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dc.contributor.authorFraser, Abigail Maia
dc.date.accessioned2015-05-02T17:32:01Z
dc.date.available2015-05-02T17:32:01Z
dc.date.issued2015
dc.identifier.urihttp://hdl.handle.net/10920/29616
dc.description59 p.en_US
dc.description.abstractThe author discusses the work of Jane Addams and Hull House in Chicago, focusing on how programs were shaped by female and child-centered middle classes values, and how the women of Hull House were able to garner greater social influence following their residencies chiefly because their work at the settlement house aimed not only to help Chicago's poor, but also to combat poverty and social ills on a more national scale through their research and reform work. Addams and her peers aimed to help those in need at both an interpersonal level and a political one; by virtue of their aim to better inform the public, their efforts suggested that the general population, middle- and upper-class America, was not aware of the living and working conditions of the poor and that Hull House's relieving them of their ignorance would inspire others to help alleviate the situation. This perspective asserted that the poor, or at least some of the poor, could advance socioeconomically, culturally, and politically and become a part of the American middle class with the proper guidance and assistance from wealthier members of society. This sentiment reflects a larger problematic trend in Hull House reform work that centered around the insertion of middle-class expectations into poorer communities in order to improve their lives. This is not to say that Addams and her fellow residents did not truly help many of Hull House's beneficiaries, but rather that their work emerged from a middle- and upper-class perspective and, as a result, reflected class-based cultural standards and ideologies.en_US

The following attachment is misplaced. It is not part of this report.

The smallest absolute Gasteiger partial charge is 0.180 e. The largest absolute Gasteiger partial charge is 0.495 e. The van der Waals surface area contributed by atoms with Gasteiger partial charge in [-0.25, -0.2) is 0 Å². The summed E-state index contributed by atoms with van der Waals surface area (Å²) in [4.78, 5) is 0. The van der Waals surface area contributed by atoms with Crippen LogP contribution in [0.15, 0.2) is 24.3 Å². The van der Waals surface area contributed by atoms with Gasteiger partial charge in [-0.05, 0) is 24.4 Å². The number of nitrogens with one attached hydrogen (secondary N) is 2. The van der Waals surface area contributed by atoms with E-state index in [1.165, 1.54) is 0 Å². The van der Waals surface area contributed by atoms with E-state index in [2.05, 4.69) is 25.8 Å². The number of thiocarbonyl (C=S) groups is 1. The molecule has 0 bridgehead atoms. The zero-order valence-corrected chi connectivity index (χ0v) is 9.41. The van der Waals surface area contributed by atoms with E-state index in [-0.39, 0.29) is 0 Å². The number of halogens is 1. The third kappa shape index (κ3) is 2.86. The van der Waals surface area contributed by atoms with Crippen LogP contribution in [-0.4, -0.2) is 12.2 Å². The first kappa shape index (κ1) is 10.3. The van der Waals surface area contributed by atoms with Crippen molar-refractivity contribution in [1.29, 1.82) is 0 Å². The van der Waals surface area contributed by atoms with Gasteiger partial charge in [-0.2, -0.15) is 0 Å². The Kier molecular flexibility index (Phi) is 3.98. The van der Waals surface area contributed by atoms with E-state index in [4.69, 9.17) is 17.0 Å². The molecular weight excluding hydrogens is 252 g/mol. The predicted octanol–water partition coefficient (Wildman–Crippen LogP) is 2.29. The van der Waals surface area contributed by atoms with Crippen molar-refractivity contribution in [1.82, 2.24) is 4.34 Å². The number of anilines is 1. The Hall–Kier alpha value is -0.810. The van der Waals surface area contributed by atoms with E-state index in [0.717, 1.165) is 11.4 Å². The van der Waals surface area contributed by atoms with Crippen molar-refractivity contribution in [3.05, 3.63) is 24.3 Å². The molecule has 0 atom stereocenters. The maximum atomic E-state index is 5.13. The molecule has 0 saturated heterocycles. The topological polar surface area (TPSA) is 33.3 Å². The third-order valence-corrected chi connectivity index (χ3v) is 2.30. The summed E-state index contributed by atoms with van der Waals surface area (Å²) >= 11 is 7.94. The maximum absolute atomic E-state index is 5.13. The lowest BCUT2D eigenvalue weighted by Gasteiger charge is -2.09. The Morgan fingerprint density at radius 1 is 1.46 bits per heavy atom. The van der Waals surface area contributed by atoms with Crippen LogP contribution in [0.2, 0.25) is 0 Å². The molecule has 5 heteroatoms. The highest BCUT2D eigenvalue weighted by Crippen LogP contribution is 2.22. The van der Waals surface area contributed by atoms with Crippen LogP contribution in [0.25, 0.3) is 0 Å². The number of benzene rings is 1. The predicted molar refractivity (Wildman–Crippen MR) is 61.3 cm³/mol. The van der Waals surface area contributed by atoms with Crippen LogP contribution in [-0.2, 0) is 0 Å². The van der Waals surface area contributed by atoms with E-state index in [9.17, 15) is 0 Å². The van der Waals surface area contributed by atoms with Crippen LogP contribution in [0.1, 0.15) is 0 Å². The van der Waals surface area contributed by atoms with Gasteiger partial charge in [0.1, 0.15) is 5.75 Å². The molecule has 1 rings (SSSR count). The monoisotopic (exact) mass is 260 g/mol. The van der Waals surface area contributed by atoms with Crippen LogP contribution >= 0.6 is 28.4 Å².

dc.format.mimetypeapplication/pdf
dc.language.isoen_USen_US
dc.relation.ispartofKalamazoo College History Senior Individualized Projects Collection
dc.rightsU.S. copyright laws protect this material. Commercial use or distribution of this material is not permitted without prior written permission of the copyright holder. All rights reserved.
dc.titleMothering the Masses: The Influence of Middle-Class Ideology at Hull House during the Progressive Eraen_US
dc.typeThesisen_US
KCollege.Access.ContactIf you are not a current Kalamazoo College student, faculty, or staff member, email dspace@kzoo.edu to request access to this thesis.


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    This collection includes Senior Individualized Projects (SIP's) completed in the History Department. Abstracts are generally available to the public, but PDF files are available only to current Kalamazoo College students, faculty, and staff.

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